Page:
Tony Kushner delivered these remarks at a memorial service for Arthur Miller held at the Majestic Theater in New York City.
Arthur Miller died on Bertolt Brecht’s birthday. There are two ways in which this means nothing at all: I’m sure Arthur didn’t plan it, and the two playwrights, apart from being universally described, and self-identified, as "political writers," don’t have all that much in common. But their difference is interesting. Arthur Miller’s was a great voice, one of the principal voices, raised in opposition, calling for resistance, offering critical scrutiny and lamentation–in other words, he was politically progressive, as politically progressive is best defined in these dark times. He demanded that we must be able to answer, on behalf of our plays, our endeavors, our lives, a really tough question, one that Arthur wrote was the chief and, in a sense, only reason for writing and speaking: "What is its relevancy," he asks, "to the survival of the race? Not," he stipulates, "the American race, or the Jewish race, or the German race, but the human race." He demanded that our work and our lives have some relevance to human survival. The question implies anxiety about that survival, a refusal of complacency, an acknowledgment that there is a human community for which each of us bears responsibility and a warning that we are in danger. Miller tells us that what we do, the things we choose to struggle with in art and elsewhere, can have some effect on the outcome. There is, in other words, reason to hope, and change is possible. Arthur was a grieving pessimist, but what truly progressive person isn’t?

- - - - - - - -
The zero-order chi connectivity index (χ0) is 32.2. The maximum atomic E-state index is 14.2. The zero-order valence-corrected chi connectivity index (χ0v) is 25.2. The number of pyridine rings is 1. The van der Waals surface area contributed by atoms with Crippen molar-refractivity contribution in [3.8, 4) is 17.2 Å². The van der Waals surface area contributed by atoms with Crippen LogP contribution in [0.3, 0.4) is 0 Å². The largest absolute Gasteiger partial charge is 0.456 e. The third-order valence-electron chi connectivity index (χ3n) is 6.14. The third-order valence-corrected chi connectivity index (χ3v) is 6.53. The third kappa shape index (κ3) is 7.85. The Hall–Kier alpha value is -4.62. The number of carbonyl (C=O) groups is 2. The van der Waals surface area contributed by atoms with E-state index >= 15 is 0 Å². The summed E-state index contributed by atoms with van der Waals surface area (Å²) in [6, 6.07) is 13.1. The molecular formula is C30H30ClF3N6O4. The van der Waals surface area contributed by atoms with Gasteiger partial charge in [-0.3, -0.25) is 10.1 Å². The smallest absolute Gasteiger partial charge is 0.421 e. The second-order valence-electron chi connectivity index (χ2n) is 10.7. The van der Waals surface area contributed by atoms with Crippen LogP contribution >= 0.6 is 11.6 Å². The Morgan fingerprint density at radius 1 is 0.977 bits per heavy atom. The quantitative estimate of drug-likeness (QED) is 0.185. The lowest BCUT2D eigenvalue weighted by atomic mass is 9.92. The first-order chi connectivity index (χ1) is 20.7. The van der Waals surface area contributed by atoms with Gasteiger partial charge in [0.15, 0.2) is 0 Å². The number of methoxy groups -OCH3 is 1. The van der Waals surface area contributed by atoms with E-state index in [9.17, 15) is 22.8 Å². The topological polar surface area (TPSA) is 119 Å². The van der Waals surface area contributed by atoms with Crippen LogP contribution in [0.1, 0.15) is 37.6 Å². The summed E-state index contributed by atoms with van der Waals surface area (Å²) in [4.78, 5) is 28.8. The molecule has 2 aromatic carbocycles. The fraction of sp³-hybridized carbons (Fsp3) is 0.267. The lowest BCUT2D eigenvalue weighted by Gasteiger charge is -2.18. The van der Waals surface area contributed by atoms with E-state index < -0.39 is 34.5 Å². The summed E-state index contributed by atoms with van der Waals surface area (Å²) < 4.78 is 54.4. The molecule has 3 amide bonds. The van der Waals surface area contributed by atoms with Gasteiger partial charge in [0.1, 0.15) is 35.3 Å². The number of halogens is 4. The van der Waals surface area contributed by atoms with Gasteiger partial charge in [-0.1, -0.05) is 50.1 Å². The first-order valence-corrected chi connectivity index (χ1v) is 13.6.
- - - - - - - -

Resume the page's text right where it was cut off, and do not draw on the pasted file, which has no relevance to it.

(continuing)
He was one of those political people who refused an identification with a specific race or nation or movement or party. He certainly wasn’t a communist, and he wasn’t a socialist. During the Depression, his grandfather, whom Arthur described as "a Republican all his life…[with] bags under his eyes like von Hindenburg," shocked the family by turning to his unemployed grandson one night after dinner and saying, "You know what you ought to do? You ought to go to Russia."
"The silence that fell" in the dining room, Arthur wrote, "is better described as a vacuum so powerful it threatened to suck the walls in. Even my father woke up on the couch. I asked [my grandfather] why I should go to Russia.
"Because [he answered] in Russia they haven’t got anything. Here they got too much. You can’t sell anything anymore. You go to Russia and open a chain of clothing stores; you could do a big business. That’s a new country, Russia."